1.Keep an open mind

2.Practice empathy

3.Make a difference

4.Master the art of simple living

5.Beware your contradictions

6.Become a craftsman

7.Expand your social circle

And here’s a wonderful short video clip showing Tolstoy himself putting some of the above into practice:

Happy New Year, Roman

Posted in conversation, creativity, empathy, ethics, family, history, literature, love, money, politics, simple living | 2 Comments

Why We Should Give Video Cameras to the Homeless

I recently came across a powerful, short video called This is Adam, about a homeless guy living on the streets of San Francisco. He had all sorts of interesting and insightful things to say, amongst them this: ‘I notice every day that people everywhere are losing their compassion and empathy – not just for homeless people but for society in general.’ What’s really striking is that we see the world as if through Adam’s eyes, including how people ignore him as they pass by. Read More »

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Who are the five greatest empathy heroes of all time?

5 empathy heroes

Who are the greatest empathy heroes of all time? I’ve looked through the history books and come up with my top five. OK, you know St Francis of Assisi, but what about Gunther Walraff, Beatrice Webb or John Howard Griffin? You can find out all about them in my new article at YES! Magazine.

I’ve been rather busy with my electronic pen and have written another article, in Time Magazine, on five ways to be more empathic. My advice ranges from chatting to your local barista to introducing empathy tests in the office and getting babies to teach your kids how to step into other people’s shoes.

These articles are based on my book just published in the US, Empathy: Why It Matters and How to Get It.

 

Posted in empathy, empathy through experience, history | 1 Comment

Empathy: Why It Matters, and How to Get It

Empathy USA cover low resEmpathy inspires with a unique combination of teaching, storytelling, and a serious call to action.’ – Brené Brown, author of the New York Times # 1 Bestseller Daring Greatly

I’m delighted to announce that my book Empathy: Why It Matters, and How to Get It, has just been published in the US by Penguin Books (it has been published in the UK under the title Empathy: A Handbook for Revolution).

The book  describes how empathy – the art of stepping into the shoes of another person and looking and the world through their eyes – can  improve our relationships, boost our creativity and tackle social issues from racial prejudice to violent conflicts.

Drawing on over 10 years of research, you will learn about human libraries, how babies can teach empathy, and discover the six habits of highly empathic people.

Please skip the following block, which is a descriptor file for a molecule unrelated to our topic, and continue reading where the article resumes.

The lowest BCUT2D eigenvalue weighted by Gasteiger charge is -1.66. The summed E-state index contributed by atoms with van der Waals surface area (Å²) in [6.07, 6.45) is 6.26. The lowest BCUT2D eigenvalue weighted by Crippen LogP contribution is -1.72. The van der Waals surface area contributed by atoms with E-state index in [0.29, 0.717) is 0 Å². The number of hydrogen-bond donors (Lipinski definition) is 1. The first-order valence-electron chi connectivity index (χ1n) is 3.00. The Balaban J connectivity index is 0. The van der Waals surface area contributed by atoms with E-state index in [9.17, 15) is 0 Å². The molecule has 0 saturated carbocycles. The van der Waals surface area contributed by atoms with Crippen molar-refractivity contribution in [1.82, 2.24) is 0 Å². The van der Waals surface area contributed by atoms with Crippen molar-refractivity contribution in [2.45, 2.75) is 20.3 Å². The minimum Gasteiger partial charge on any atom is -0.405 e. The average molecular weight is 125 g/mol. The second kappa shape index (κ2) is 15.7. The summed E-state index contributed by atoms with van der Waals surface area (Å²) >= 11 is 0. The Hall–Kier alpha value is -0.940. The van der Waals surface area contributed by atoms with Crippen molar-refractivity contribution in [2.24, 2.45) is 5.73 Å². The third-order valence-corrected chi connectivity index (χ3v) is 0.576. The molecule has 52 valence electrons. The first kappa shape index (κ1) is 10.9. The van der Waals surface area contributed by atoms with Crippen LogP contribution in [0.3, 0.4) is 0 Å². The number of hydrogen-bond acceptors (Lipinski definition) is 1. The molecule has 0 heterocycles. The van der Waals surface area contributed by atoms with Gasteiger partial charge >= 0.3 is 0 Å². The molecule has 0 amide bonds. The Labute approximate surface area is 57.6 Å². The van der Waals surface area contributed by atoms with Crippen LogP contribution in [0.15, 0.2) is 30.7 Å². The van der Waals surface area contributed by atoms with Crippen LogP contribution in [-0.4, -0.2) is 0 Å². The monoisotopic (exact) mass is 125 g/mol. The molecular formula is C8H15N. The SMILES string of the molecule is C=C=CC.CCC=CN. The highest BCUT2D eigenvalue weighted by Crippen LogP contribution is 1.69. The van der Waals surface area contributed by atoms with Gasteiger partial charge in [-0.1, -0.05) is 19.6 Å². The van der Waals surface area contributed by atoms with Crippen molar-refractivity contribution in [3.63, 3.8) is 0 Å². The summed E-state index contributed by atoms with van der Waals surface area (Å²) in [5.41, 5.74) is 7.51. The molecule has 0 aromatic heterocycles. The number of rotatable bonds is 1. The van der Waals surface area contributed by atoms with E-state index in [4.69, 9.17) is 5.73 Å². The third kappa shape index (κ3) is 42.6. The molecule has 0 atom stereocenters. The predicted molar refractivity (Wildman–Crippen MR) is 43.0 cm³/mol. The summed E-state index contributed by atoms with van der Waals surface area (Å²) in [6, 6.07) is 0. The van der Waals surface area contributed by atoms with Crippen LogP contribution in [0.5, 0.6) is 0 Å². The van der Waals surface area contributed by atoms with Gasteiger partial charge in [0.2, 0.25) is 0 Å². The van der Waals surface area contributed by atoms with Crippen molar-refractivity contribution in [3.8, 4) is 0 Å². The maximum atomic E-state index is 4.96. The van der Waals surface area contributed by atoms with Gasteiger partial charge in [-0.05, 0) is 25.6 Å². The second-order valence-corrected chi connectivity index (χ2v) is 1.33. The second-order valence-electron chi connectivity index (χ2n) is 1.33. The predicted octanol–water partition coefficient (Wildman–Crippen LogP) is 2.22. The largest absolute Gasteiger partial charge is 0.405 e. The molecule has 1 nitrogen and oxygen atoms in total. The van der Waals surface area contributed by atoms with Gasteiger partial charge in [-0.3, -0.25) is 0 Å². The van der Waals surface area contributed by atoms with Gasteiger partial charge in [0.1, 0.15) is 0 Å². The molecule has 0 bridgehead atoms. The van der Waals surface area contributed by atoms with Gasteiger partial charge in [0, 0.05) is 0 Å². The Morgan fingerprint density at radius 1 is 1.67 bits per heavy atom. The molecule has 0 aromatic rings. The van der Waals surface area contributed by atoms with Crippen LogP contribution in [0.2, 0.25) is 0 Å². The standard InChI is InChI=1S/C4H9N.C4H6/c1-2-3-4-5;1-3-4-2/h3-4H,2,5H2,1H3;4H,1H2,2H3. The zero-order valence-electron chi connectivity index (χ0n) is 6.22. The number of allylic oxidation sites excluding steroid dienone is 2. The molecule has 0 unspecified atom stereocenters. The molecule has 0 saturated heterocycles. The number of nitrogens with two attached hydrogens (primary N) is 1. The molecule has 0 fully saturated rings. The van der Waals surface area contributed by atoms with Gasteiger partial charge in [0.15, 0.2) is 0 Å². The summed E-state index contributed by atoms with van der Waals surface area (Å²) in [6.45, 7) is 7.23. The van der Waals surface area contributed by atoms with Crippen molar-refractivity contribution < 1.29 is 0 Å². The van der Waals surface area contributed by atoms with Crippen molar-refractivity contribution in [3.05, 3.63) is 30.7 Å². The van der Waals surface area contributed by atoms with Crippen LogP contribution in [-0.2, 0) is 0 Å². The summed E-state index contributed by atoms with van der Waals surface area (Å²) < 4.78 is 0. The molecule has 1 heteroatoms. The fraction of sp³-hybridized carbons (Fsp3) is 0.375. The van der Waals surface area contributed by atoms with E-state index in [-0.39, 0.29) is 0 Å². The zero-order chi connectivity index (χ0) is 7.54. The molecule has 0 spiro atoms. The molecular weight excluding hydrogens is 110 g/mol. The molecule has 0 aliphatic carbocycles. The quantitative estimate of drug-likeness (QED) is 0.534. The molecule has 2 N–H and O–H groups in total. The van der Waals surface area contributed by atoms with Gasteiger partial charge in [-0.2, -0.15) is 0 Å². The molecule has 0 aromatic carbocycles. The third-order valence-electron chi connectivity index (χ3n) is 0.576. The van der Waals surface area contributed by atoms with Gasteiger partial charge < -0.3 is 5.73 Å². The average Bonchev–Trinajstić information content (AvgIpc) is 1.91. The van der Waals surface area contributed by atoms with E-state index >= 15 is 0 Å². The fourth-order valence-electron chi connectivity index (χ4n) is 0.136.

BUY THE BOOK (US)

 

As part of the launch of the book, I’m also announcing creation of the world’s first Empathy Museum, an experiential adventure space for taking imaginative journeys into other people’s lives. Please visit the Emathy Museum website and watch the two-minute video, Step Into the Empathy Museum.

Posted in empathy, empathy museum | 1 Comment

Empathy Library Competition

ELlogo

You may have heard about the online Empathy Library I founded a few months ago. It’s been fantastic to watch it grow. It received over 100,000 visits in its first few weeks of life, and now contains reviews of hundreds of books and films which have been entered by its thousands of users. Anyone can join and add their favourites.
Read More »

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Welcome to the Festival of Love

What Is Love exhibit Southbank Festival of LoveI was recently at London’s Southbank Centre for the launch of their fabulous summer Festival of Love. What made the occasion particularly special for me was that the two-month festival, running throughout July and August, has been based around the different varieties of love in Ancient Greece that appear in my book The Wonderbox. To set the scene I gave the opening talk on these forgotten approaches to the art of loving, discussing eros (sexual passion), philia (friendship), storge (familial love), pragma (mature love), ludus (playful love), agape (selfless love) and philautia (self-love). Read More »

Posted in art, creativity, emotions, love | 1 Comment

In Ronald Duncan’s Writing Hut

Ronald Duncan's writing hutI am sitting in a tiny, sparse stone hut at the top of a North Devon cliff, overlooking the sea. Outside is an enticing sign: ‘Ronald Duncan’s Writing Hut is Open’. This is where the West Country poet and playwright – best known for writing the libretto for Benjamin Britten’s opera The Rape of Lucretia – used to spend his working days. Read More »

Posted in deathstyle, empathy, literature, seize the day, simple living | Tagged | 1 Comment

Let’s base World Cup teams on star sign and shoe size!

Portugal’s Cristiano Ronaldo, whose birthday is on February 5, would be a star player in the Aquarius zodiac team.

As football fever envelops the planet, with all eyes turned towards Brazil, I want you to imagine a different World Cup. Each country sends their national team as usual, but then all the players are pooled together and divided into teams based on their astrological star sign. So Virgos play Leos, and Aquarians are pitted against Aries, with each team having players from a mix of countries. Who would win overall? Perhaps the power of Taurus, the bull, would be no match for the sharp sting of Scorpio. We might imagine other World Cups, where teams are based on shoe size – the clodhopping size elevens against the nimble-toed eights – or maybe the favourite colour of each player. Read More »

Posted in empathy, ethics, history, sport | Leave a comment